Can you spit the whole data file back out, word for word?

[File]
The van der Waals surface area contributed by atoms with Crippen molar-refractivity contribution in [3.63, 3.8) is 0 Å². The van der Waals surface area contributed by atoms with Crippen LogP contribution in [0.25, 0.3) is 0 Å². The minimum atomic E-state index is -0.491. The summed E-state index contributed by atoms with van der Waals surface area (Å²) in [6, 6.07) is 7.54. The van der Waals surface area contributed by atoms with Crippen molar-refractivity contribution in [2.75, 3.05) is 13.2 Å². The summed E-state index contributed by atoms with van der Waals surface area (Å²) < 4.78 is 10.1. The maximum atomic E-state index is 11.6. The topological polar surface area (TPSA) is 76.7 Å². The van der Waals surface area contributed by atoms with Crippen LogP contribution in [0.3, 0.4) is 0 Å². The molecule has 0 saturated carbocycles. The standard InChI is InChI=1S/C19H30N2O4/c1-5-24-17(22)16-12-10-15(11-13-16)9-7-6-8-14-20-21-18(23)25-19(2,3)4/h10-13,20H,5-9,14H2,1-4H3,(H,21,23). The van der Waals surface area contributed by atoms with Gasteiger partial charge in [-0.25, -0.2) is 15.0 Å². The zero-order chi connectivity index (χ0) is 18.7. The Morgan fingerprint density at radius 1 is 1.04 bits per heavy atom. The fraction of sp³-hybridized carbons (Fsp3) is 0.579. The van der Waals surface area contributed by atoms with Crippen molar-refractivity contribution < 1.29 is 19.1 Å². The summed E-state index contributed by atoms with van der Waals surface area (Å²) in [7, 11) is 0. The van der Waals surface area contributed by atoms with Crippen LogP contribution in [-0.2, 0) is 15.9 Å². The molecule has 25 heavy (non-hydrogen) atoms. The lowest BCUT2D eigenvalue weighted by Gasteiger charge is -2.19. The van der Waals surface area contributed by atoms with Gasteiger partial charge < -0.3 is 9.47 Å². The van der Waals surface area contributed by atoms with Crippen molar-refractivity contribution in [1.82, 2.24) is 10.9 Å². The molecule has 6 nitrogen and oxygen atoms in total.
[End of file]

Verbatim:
The van der Waals surface area contributed by atoms with Crippen molar-refractivity contribution in [3.63, 3.8) is 0 Å². The van der Waals surface area contributed by atoms with Crippen LogP contribution in [0.25, 0.3) is 0 Å². The minimum atomic E-state index is -0.491. The summed E-state index contributed by atoms with van der Waals surface area (Å²) in [6, 6.07) is 7.54. The van der Waals surface area contributed by atoms with Crippen molar-refractivity contribution in [2.75, 3.05) is 13.2 Å². The summed E-state index contributed by atoms with van der Waals surface area (Å²) < 4.78 is 10.1. The maximum atomic E-state index is 11.6. The topological polar surface area (TPSA) is 76.7 Å². The van der Waals surface area contributed by atoms with Crippen LogP contribution in [0.3, 0.4) is 0 Å². The molecule has 0 saturated carbocycles. The standard InChI is InChI=1S/C19H30N2O4/c1-5-24-17(22)16-12-10-15(11-13-16)9-7-6-8-14-20-21-18(23)25-19(2,3)4/h10-13,20H,5-9,14H2,1-4H3,(H,21,23). The van der Waals surface area contributed by atoms with Gasteiger partial charge in [-0.25, -0.2) is 15.0 Å². The zero-order chi connectivity index (χ0) is 18.7. The Morgan fingerprint density at radius 1 is 1.04 bits per heavy atom. The fraction of sp³-hybridized carbons (Fsp3) is 0.579. The van der Waals surface area contributed by atoms with Crippen molar-refractivity contribution < 1.29 is 19.1 Å². The summed E-state index contributed by atoms with van der Waals surface area (Å²) in [7, 11) is 0. The van der Waals surface area contributed by atoms with Crippen LogP contribution in [-0.2, 0) is 15.9 Å². The molecule has 25 heavy (non-hydrogen) atoms. The lowest BCUT2D eigenvalue weighted by Gasteiger charge is -2.19. The van der Waals surface area contributed by atoms with Gasteiger partial charge < -0.3 is 9.47 Å². The van der Waals surface area contributed by atoms with Crippen molar-refractivity contribution in [1.82, 2.24) is 10.9 Å². The molecule has 6 nitrogen and oxygen atoms in total.